In most cases, a strong and sustainable nonprofit organization is successful in part to having an effective and strategic board of directors. An effective board provides governance, ensures resources are secured, focuses on legal and ethical compliance, and is responsible for sound fiduciary oversight.
The National Council of Nonprofits likens the board as the captain responsible for the overall safety of a ship: "One of the most important responsibilities for many boards is to hire and set the compensation of a talented CEO/executive director to run the day-to-day management activities of the organization. When there are paid staff in place, rather than steer the boat by managing day-to-day operations, board members provide foresight, oversight, and insight: think of them as up in the crow's nest scanning the horizon for signs of storms or rainbows to explore, perhaps with a pot of gold at the end!"
There are thousands of resources and books available about board governance and structure, indicative of how complicated board development can be. Here are some good places to begin your research if you are in need of board support:
- (501 Commons)
- and Ethical Practice (Independent Sector)
- Ten Basic Responsibilities of Nonprofit Boards, summary (BoardSource) An all-time bestseller from BoardSource, Ten Basic Responsibilities explores the board’s ten core responsibilities in the context of the governance challenges facing nonprofits today. Purchase the book from BoardSource here.
- Tools & Resources on Boards and Good Governance (National Council of Nonprofits)
Other books providing great tools include:
- The Little Book of Boards: A Board Member’s Handbook for Small (and Very Small) Nonprofits by Erik Hanberg (2014)
- Nonprofit Financial Oversight: The Concise and Complete Guide for Boards and Finance Committees by Michael E. Batts, CPA (2017)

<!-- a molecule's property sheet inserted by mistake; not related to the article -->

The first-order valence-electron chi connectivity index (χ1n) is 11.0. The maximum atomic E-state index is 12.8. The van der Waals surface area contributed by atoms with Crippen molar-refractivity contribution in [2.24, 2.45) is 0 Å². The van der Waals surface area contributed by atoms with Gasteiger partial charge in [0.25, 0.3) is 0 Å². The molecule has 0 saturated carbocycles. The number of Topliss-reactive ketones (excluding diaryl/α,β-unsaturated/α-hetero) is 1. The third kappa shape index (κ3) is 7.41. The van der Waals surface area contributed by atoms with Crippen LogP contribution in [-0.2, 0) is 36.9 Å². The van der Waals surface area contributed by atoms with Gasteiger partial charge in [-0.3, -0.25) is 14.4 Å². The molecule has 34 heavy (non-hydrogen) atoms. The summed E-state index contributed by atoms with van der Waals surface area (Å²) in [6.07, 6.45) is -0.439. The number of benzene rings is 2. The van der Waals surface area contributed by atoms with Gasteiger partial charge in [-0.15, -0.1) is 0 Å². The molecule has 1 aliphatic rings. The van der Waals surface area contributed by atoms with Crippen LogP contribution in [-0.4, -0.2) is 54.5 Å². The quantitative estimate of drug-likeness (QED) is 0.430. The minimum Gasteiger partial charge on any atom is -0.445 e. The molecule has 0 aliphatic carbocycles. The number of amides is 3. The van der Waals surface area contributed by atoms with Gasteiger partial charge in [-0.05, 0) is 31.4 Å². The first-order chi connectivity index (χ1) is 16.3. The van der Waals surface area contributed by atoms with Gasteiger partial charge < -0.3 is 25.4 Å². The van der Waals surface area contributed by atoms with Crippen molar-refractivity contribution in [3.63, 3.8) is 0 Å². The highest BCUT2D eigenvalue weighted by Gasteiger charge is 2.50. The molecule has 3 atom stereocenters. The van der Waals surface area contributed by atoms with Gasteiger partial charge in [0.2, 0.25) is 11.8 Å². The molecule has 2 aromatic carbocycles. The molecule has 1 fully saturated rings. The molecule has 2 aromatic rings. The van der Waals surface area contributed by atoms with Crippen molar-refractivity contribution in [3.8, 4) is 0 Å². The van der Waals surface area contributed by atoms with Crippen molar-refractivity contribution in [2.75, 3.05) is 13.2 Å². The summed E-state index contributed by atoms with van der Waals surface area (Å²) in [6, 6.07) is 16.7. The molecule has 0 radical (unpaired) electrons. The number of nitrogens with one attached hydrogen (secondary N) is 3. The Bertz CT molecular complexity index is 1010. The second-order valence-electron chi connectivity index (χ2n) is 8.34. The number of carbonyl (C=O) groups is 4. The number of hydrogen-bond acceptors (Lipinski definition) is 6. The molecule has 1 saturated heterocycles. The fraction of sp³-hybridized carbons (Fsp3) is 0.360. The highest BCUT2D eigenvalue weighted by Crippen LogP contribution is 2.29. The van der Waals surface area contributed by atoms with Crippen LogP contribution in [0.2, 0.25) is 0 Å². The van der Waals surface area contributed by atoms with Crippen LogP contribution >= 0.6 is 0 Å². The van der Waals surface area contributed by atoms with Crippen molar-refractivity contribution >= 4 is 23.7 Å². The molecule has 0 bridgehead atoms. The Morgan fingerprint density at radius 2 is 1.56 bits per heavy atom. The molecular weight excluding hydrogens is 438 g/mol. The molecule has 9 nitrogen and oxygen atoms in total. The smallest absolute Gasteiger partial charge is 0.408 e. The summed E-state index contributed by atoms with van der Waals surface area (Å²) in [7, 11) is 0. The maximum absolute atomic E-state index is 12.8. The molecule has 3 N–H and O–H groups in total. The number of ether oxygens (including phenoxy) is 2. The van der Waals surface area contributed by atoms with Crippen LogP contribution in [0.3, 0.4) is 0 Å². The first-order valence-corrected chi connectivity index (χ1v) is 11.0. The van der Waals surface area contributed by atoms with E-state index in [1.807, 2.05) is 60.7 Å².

- The Nonprofit Board Answer Book: A Practical Guide for Board Members and Chief Executives by BoardSource, Third Edition (2012)
- Boards on Fire by Susan Howlett (2011)
Check out our Board Training workshop series, a forum for executive directors and board members to network with colleagues, learn about specific governance topics, and discuss issues facing their organizations. All sessions are held at Pacific Tower in Seattle.
The Difference Between a Board and a Boss
While it is true that the board of directors recruits and hires the Executive Director (or Chief Executive Officer), and can terminate their employment if the majority of the board votes to do so, boards are not in a good position to act as if they are the boss of the ED/CEO. The first reason for this is that no board member is a singular authority. Actions must be taken by the full board. The processes required for group action are agreeing to an agenda, determining options to be evaluated, evaluating them using different lenses and points of view, and lastly, making a group decision. These actions, even under the best of circumstances, do not move quickly enough for the board to be telling the executive what to do about day-to-day management issues.
So, the board must put the organization in the hands of the executive AND ask for the information they need to collectively consider if the organization is performing and if the executive is meeting expectations. This will be made easier if the board decides before doing an evaluation what "doing a good job" looks like. The board can ask for regular reports that include measures of success. They can also conduct interviews with donors, clients, and stakeholders to see how the organization is viewed by others. If some board members feel there are issues of organizational or individual performance, the board must evaluate this as a group and determine next steps together.
More resources about the relationship between the board and the ED/CEO: